Ever since she graduated from the Royal Academy of Arts in The Hague in The Netherlands in 2018, Deutsch photographer Melissa Shriek divided her time between commissions and personal projects. Intuitive, the artist likes to improvise during photoshoots, enabling her models to participate in the image’s creation. “My pictures are always collaborations. I give my models the freedom to explore a position, to feel it and to come up with ideas”, she explains. After specialising in documentary photography, the artist realised she did not want to be put in a box, and would rather merge genres and aesthetics.
Inspired by the movements of dancers, Melissa Schriek marvels at the ability of bodies to tell stories. “Dance is such a direct and intense form of communication. That is a great source of inspiration to me, and I keep trying to reach the same intensity with photography”, the artist tells us. A fascination for human anatomy pushing her to produce unique settings.
Everyday works of art
Because in each of Melissa Schriek’s creations, bodies are captivating. Contorted, twisted in poetic yet absurd positions, the models defy reality and gravity. “When I work on a project, I like to construct, direct or position the situation, object or model. I feel the need to make something ‘my own’ instead of documenting a situation”, says the photographer, who is careful to anchor her images in reality. A strange reality, different from what we usually observe. “I try to create a line between fictional and documentary photography and work between those aesthetics. I am actually interested in exploring this border much further” she adds.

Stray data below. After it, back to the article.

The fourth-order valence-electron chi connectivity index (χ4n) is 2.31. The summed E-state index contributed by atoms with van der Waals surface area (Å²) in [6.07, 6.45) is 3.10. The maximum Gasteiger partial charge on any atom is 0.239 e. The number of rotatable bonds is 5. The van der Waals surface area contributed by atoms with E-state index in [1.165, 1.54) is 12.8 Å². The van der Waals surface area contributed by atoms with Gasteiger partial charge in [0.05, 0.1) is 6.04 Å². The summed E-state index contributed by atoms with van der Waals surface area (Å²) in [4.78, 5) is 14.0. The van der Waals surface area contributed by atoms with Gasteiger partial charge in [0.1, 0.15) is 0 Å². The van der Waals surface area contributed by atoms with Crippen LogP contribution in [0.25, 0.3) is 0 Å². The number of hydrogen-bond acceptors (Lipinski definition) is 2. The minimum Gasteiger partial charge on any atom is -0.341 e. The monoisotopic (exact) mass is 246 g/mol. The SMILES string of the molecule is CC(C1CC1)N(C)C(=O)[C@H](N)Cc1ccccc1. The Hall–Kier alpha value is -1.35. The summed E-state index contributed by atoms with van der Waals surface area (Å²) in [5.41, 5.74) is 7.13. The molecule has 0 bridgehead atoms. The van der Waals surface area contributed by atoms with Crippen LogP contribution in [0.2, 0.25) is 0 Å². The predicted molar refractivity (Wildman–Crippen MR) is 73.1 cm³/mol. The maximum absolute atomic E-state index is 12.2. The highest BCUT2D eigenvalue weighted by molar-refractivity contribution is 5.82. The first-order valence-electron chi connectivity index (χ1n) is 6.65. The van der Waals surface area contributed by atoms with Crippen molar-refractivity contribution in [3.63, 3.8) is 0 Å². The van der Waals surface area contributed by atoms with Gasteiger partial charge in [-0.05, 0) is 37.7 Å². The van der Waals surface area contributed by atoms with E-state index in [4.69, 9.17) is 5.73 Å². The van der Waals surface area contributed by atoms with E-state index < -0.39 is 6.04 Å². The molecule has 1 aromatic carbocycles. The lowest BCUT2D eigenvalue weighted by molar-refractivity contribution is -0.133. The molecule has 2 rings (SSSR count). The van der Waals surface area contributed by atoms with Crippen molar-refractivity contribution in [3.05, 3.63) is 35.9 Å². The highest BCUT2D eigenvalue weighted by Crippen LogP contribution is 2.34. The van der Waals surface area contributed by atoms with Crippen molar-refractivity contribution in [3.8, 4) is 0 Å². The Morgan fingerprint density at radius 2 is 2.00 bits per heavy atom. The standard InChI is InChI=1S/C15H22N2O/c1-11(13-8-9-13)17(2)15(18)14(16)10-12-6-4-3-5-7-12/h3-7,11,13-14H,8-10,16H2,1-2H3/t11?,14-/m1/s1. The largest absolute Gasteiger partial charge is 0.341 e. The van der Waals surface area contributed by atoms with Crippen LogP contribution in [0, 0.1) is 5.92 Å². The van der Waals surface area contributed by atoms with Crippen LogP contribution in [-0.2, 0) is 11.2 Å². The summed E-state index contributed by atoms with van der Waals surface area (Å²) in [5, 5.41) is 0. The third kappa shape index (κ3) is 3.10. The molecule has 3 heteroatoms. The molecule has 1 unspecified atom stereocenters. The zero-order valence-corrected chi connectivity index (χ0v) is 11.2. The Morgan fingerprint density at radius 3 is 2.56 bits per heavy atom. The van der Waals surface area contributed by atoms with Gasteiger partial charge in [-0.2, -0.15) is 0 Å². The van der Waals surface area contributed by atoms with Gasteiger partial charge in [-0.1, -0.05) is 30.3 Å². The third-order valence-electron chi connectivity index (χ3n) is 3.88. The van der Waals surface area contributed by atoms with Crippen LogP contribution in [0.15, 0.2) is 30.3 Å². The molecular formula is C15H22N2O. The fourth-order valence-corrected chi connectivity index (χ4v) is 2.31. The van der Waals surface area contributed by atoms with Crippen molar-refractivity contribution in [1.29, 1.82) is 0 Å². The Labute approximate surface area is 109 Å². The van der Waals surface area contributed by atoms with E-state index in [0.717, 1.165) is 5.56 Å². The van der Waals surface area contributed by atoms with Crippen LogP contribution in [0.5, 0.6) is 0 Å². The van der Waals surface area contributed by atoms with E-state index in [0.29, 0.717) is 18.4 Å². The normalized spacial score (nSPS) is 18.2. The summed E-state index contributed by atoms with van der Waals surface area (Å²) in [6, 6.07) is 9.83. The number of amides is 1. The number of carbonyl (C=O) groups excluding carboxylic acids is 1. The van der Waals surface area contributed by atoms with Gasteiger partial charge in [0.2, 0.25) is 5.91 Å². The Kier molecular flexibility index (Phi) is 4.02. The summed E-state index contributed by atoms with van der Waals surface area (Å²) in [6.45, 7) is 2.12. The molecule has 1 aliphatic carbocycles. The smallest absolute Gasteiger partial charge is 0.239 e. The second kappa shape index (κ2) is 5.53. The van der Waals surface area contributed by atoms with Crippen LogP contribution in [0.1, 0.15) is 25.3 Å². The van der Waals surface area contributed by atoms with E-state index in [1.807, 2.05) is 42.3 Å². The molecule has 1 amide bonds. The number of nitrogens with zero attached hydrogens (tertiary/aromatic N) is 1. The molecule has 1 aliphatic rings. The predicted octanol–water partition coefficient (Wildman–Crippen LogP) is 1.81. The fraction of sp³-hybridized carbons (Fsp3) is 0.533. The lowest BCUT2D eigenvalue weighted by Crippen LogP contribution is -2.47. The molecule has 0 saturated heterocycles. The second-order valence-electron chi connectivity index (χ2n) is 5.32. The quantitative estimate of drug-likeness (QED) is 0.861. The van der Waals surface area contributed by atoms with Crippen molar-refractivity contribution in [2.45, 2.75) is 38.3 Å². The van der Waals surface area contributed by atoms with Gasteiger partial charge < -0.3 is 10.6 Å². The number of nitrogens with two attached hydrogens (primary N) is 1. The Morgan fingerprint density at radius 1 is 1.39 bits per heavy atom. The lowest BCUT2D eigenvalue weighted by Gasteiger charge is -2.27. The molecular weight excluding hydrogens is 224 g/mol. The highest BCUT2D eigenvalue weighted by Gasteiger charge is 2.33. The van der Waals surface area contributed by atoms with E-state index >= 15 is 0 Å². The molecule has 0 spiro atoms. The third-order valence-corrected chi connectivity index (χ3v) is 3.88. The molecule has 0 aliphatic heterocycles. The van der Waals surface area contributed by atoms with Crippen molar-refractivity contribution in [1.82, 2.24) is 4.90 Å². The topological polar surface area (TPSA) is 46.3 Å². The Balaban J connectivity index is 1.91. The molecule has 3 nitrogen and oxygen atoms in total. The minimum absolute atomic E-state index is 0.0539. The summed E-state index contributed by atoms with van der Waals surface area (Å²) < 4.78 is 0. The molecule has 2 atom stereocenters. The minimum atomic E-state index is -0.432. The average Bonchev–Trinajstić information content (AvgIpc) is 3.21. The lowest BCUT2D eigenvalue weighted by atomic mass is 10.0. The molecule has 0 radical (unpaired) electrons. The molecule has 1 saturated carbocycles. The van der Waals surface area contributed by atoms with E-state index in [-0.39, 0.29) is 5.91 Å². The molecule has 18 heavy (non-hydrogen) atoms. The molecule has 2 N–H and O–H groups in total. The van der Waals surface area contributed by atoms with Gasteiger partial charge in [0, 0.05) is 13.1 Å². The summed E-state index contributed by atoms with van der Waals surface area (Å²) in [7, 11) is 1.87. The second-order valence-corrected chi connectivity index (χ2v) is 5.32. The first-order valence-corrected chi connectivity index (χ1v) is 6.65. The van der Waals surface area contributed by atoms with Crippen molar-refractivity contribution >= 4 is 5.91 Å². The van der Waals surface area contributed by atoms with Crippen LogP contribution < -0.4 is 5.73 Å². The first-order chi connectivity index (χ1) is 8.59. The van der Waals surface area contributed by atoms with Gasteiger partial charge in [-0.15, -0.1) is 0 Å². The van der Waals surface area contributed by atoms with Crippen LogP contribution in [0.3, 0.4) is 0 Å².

Placed in urban spaces, the models’ bodies become accidental sculptures to the viewer’s eye. “I wanted to ask myself and the viewer: have you looked around lately?” Melissa Schriek wonders. In constant evolution, the city is filled with everyday works of art – “street poles slightly bending towards each other, as if they are reaching for contact, or a plastic bag shimmering in the sunlight” the photographer continues. By distorting the human body, she highlights this magic of the mundane – often forgotten.
© Melissa Schriek